You want a piece of this, eh Cisco?
In some other tech news today, Apple (AAPL) and Cisco (CSCO) have put down their sticks. Both will use the iPhone name. This might result in a few confused grandmothers buying the wrong Christmas present, but it effectively ends this news story... or does it? After all, Cisco was just picking on Apple because it kinda had a crush. InfoWeek immediately spins the deal as an opportunity for Cisco to get its VoIP and Wi-Fi know-how into the iPhone. PC Magazine also reports the news as a win for Cisco CEO John Chambers, who has always wanted not to get rich from licensing or kill the Apple iPhone but just to make sure Cisco plays some key future role on the gravy-train that the iPhone is expected to be.
So what exactly was included in the deal? Apple, after all, rejected interoperability the last time the two companies negotiated. Did they agree to something this time around? The Mercury News says the companies aren't talking details yet. Will it even be something legally binding? Or just a promise by Apple? Maybe that was enough for Cisco. Can't wait to find out.
In any case, it's probably not VoIP. Anyone saying so is jumping the gun. Remember what CNET News was reporting last month:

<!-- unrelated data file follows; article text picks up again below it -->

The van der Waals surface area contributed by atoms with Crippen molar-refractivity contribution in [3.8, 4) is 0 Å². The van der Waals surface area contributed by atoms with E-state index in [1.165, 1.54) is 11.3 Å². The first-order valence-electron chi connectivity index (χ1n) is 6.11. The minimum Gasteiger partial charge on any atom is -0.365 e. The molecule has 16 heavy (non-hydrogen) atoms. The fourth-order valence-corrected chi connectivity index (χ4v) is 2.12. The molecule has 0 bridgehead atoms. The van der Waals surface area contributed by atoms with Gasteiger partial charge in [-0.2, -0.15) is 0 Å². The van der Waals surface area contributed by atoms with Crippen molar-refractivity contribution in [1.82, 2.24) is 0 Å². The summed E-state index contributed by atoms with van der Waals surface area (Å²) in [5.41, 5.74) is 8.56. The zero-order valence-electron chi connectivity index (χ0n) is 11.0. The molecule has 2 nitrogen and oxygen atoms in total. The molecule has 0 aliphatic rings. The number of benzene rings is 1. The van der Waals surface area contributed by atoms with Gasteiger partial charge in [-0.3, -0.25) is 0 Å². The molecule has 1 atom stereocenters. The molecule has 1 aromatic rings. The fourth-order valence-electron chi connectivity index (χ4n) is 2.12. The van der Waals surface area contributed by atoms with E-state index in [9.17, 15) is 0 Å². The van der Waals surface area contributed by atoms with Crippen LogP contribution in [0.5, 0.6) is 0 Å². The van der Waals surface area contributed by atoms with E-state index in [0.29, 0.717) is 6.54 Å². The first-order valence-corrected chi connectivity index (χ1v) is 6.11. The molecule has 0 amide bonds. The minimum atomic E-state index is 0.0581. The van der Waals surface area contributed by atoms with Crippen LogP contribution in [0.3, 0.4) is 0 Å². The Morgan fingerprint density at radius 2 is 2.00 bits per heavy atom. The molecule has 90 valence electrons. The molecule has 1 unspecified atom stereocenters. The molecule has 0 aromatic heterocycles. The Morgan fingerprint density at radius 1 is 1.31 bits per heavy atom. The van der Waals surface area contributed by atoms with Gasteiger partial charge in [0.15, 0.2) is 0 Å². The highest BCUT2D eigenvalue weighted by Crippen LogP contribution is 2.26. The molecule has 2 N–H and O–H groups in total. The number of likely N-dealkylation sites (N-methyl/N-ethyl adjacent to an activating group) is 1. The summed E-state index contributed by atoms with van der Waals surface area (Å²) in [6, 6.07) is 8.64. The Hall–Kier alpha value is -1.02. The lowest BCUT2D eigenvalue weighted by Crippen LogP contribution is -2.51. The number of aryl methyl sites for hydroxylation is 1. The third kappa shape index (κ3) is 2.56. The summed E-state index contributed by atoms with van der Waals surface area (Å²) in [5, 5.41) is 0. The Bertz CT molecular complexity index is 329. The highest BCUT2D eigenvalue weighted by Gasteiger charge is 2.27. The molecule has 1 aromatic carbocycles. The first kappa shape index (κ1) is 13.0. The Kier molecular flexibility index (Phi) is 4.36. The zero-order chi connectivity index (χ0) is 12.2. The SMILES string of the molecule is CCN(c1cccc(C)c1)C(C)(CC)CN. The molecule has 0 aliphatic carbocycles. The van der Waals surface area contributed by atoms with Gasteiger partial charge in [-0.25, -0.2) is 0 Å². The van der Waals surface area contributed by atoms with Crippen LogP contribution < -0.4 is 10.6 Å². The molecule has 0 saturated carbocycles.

Apple has not indicated that the Wi-Fi connection could be used to launch voice over IP calls, he added. In fact, Bajarin said that consumer VoIP clients such as Skype can't be downloaded onto Apple's iPhone.
Personally, the Browser doesn't think Apple really needs VoIP. After all, it's partnering with AT&T's Cingular (T) exclusively for service, and Cingular surely would not appreciate having that competition. It would also require Apple to either develop VoIP software or use someone else's, which is probably not healthy for the iPhone's smooth operation. One of its big benefits will be its integrated, nicely designed software -- the lack of which is a massive drawback to most other cellphones. If Cisco gets anything like that, it may be because they just had Apple pinned into a legal corner on the name thing. And that doesn't bode well for future cooperation.
"It would also require Apple to either develop VoIP software or use someone else's, which is probably not healthy for the iPhone's smooth operation."
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